At 7:30 am, Irene made landfall near Cape Lookout, N.C., some fifteen miles north of the sandy Sheraton we called home. Moving low and slow, the Class 1 hurricane raked the Crystal Coast before taking lives and property as close as the Outer Banks and as far away as Vermont. Within that context, Atlantic Beach escaped unscathed, though that would be difficult to explain to the residents whose neighborhoods were temporarily flooded, whose income was interrupted, whose favorite fishing pier was crippled by the passing storm.
For the members of the press, how you spent Saturday morning depended on who was picking up your expense report. Those with network addresses on their check invariably fared better. Just ask the NBC crew spotted walking out of a backroom with bacon and eggs on their breath - long after Irene knocked out power to the hotel. I'm not saying Sheraton staffers fired up a generator and cooked the big-shots breakfast, but there's a local photog over there with a belly full of Cheez-Wiz and Pop-Tarts who wrote a little song about it. He's humming it now outside the Peacock's sat truck right. Try not to make eye contact.
Then again, maybe I imagined him. It all seems so fuzzy now. What I most remember about the morning Irene came ashore is driving around in it. Sheeka, Weaver and I scoured the island as best we could while eighty mile an hour winds made full grown stop signs wobble and thrum. From a leaning steeple to shattered glass, we collected the requisite evidence of a hurricane on the wane. Hell, we even pushed Sheeka out in the open for some street-level coverage. It was great fun, in a "hey, watch out for flying sheet-metal" kind of way. Later, we hit the beach where great curtains of flying sand granules wedged themselves in places that just shouldn't be explored on a family blog as this.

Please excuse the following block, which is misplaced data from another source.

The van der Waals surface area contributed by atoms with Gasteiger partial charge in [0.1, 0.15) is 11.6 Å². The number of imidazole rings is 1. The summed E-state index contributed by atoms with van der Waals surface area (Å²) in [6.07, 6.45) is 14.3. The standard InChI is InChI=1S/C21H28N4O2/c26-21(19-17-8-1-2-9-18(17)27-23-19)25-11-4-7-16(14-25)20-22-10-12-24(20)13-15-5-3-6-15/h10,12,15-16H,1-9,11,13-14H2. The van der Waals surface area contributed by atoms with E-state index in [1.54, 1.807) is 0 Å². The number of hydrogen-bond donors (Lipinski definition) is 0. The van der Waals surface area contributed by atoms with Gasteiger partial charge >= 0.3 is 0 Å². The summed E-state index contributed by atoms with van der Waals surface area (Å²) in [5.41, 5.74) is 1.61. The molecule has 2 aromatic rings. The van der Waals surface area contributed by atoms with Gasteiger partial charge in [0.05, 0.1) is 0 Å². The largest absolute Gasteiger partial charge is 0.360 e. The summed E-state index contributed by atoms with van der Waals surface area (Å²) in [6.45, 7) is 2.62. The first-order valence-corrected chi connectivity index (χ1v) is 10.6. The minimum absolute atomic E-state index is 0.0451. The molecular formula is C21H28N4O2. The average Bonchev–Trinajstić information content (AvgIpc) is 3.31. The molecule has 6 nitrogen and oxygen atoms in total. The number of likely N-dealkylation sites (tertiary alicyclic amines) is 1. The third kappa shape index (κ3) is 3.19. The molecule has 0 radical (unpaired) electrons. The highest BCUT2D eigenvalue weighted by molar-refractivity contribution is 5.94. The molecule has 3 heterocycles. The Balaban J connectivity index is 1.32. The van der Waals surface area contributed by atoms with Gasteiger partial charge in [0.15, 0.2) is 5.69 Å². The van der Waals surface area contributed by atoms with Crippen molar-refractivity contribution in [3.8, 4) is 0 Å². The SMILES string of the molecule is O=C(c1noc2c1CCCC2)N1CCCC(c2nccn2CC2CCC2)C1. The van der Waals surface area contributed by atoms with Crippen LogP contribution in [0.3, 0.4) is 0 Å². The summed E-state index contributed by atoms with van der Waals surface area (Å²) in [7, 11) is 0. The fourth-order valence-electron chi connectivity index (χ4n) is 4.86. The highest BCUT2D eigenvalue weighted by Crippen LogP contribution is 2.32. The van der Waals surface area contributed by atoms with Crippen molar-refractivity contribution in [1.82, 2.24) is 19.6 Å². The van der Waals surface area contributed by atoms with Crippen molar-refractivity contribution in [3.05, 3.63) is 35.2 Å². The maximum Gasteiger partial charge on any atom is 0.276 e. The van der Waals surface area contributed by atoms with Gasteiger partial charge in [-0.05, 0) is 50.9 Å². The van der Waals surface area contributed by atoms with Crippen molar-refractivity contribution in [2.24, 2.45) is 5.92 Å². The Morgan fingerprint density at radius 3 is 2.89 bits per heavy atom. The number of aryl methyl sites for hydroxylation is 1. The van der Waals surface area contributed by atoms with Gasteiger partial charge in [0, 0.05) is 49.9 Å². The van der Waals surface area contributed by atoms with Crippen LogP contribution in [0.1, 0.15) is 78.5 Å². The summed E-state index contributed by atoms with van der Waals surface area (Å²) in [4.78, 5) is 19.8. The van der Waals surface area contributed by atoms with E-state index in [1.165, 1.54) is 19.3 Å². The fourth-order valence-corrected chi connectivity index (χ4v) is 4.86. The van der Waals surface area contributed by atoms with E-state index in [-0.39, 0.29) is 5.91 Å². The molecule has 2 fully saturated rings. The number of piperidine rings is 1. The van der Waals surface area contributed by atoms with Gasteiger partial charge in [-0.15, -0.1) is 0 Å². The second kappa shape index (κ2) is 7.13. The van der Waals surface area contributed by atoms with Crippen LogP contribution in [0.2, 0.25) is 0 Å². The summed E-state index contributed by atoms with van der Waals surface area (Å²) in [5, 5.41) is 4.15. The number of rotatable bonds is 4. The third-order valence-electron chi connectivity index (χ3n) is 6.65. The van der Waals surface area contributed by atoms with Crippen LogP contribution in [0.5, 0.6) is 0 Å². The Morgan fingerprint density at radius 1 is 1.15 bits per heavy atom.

But you didn't stop in to hear of gritty under-loins. That kind of thing can be found all over the internet. No, what I hope you expected were tales of deprivation, pithy missives borne of hunger, snark and delirium, great passages of action in which a heroic news team rises above their station by plucking orphans from a kinetic surf. You know, I'd kinda like to read some of that myself, for true hurricane coverage is comprised of hours of boredom punctuated by seconds of totally heinous chafing. By far, the most perilous part of our mission was navigating five stories of pitch black stairwell under heavy load every time we went somewhere. I've never tasted so much flashlight!
But even that metallic taste doesn't capture the true flavor of extended hurricane coverage. For that, I'm forced to cue up a most disturbing vignette, a grainy trek into the very heart of darkness. That's right, I'm talkin' about the trail of destruction spawned by a news crew on assignment, a swath of debris that begins somewhere around the Do Not Disturb sign and extends well past the point of imagination...